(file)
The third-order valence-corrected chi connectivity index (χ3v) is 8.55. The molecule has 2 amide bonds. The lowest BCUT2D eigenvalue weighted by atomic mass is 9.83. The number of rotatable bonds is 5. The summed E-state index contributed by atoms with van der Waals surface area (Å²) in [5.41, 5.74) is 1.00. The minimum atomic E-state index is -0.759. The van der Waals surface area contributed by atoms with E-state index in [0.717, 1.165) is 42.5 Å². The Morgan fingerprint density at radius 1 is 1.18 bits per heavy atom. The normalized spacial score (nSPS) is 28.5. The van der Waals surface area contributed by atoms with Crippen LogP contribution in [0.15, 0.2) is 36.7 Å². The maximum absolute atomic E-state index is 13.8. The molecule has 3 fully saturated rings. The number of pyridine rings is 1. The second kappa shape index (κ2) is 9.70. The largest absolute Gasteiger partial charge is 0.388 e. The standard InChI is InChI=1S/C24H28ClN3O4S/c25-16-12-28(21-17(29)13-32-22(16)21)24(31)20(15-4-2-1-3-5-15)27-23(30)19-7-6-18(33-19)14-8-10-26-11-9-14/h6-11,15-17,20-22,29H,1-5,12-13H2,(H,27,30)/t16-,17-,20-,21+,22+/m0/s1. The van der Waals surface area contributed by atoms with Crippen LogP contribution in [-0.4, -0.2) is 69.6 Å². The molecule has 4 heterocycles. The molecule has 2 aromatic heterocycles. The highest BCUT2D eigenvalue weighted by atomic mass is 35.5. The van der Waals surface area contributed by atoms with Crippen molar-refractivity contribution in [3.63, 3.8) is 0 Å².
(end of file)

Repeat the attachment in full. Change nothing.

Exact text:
The third-order valence-corrected chi connectivity index (χ3v) is 8.55. The molecule has 2 amide bonds. The lowest BCUT2D eigenvalue weighted by atomic mass is 9.83. The number of rotatable bonds is 5. The summed E-state index contributed by atoms with van der Waals surface area (Å²) in [5.41, 5.74) is 1.00. The minimum atomic E-state index is -0.759. The van der Waals surface area contributed by atoms with E-state index in [0.717, 1.165) is 42.5 Å². The Morgan fingerprint density at radius 1 is 1.18 bits per heavy atom. The normalized spacial score (nSPS) is 28.5. The van der Waals surface area contributed by atoms with Crippen LogP contribution in [0.15, 0.2) is 36.7 Å². The maximum absolute atomic E-state index is 13.8. The molecule has 3 fully saturated rings. The number of pyridine rings is 1. The second kappa shape index (κ2) is 9.70. The largest absolute Gasteiger partial charge is 0.388 e. The standard InChI is InChI=1S/C24H28ClN3O4S/c25-16-12-28(21-17(29)13-32-22(16)21)24(31)20(15-4-2-1-3-5-15)27-23(30)19-7-6-18(33-19)14-8-10-26-11-9-14/h6-11,15-17,20-22,29H,1-5,12-13H2,(H,27,30)/t16-,17-,20-,21+,22+/m0/s1. The van der Waals surface area contributed by atoms with Crippen LogP contribution in [-0.4, -0.2) is 69.6 Å². The molecule has 4 heterocycles. The molecule has 2 aromatic heterocycles. The highest BCUT2D eigenvalue weighted by atomic mass is 35.5. The van der Waals surface area contributed by atoms with Crippen molar-refractivity contribution in [3.63, 3.8) is 0 Å².